Drumming Chimpanzees Have Unique ‘Signatures’
It turns out that humans aren’t the only animals who pound out beats to express themselves.
A new study published in Animal Behavior Tuesday found that male chimpanzees in Uganda’s Budongo Forest use “individual drumming ‘signatures’” when they drum on the buttress roots of trees, so much so that researchers could compare different chimps to famous human rockstars.
“Tristan — the John Bonham of the forest — makes very fast drums with many evenly separated beats,” study lead author and University of Vienna Ph.D. student Vesta Eleuteri told AFP, referring to the drummer with Led Zeppelin.
“If you hit the roots really hard, it resonates and makes this big deep, booming sound that travels through the forest,” study co-author Dr. Catherine Hobaiter of the University of St. Andrews told BBC Radio 4’s Inside Science programme, as BBC News reported.
The sound can travel for up to one kilometer (approximately 0.6 miles) and is accompanied by a vocalization unique to chimpanzees known as a “pant hoot,” the study authors explained. The chimpanzees typically drum with their feet, according to AFP, but do use their hands as well, turning the tree root into a full drum kit.
The team sought to learn more about these chimp drum circles by recording the stylings of seven male chimps and noting how long they paused between beats. Soon, the researchers discovered that the different chimps would make unique sounds. Some of them, like Tristan, sounded more like rock drummers while others favored a more syncopated, jazzy style.
“I was surprised that I was able to recognise who was drumming after just a few weeks in the forest,” Eleuteri told BBC News. “But their drumming rhythms are so distinctive that it’s easy to pick up on them.”
However, the chimpanzees didn’t use their signature styles every time they drummed. They tended to use them while traveling, but not during displays.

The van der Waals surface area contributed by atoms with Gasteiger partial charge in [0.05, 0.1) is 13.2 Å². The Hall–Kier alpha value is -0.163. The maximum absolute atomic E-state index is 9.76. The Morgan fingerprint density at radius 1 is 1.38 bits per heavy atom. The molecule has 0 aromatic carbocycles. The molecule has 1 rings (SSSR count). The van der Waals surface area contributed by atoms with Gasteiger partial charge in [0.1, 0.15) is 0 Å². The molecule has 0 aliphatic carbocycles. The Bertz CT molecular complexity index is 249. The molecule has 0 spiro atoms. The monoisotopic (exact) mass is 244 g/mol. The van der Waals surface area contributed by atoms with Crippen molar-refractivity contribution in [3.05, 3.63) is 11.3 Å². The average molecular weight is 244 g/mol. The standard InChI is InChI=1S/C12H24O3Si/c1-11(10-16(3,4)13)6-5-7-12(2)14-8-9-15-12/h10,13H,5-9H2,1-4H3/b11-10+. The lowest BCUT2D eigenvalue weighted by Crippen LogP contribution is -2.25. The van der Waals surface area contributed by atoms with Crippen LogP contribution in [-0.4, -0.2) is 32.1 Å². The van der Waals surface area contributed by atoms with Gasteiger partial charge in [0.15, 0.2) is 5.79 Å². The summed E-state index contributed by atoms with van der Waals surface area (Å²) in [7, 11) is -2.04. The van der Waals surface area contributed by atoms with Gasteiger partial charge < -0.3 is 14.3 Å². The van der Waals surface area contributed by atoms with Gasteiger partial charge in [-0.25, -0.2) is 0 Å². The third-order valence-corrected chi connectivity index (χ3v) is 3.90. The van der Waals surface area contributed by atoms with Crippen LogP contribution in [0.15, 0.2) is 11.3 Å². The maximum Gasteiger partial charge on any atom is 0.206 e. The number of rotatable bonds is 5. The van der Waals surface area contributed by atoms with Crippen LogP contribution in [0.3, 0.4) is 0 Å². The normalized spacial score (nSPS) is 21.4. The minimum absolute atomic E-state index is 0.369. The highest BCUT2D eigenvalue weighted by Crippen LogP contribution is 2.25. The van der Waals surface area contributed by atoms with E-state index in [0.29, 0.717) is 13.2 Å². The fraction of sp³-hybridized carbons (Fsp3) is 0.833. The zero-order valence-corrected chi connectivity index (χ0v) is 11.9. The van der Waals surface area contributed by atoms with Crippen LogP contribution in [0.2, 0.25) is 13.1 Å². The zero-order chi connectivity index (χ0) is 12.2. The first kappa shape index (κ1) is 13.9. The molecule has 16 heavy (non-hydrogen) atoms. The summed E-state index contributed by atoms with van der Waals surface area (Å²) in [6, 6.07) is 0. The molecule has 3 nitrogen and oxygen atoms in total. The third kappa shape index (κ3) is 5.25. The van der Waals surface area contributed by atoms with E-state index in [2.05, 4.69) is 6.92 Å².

“Together these findings suggest that chimpanzees may be able to choose to encode identity within individual drumming ‘signatures,’” the study authors concluded.
Hobaiter explained why the chimpanzees might want to disguise their identity during displays.
“If you’re showing off to a group around you — if you’re displaying — you might not necessarily want the big alpha male who’s around the corner to know who you are,” she told BBC News. “You don’t want to give the game away.”
The study may help researchers answer other questions about chimpanzee behavior. One question is the question of why chimpanzees will greet each other to say hello, but make no comparable gesture of goodbye.
“The chimps might not need to say goodbye, because they’re effectively able to keep in touch while they’re away,” Hobaiter told BBC News. “These long distance signals give the chimps a way to check in with one another.”
Another question is whether chimpanzees — our closest genetic relatives — share our sense of music.
“I do think that chimpanzees, like us, potentially have a sense of rhythmicity, a sense of music, something that touches them on an almost emotional level, in the way that we might have a sense of awe when we hear an amazing drum solo or another kind of dramatic musical sound,” Hobaiter told AFP.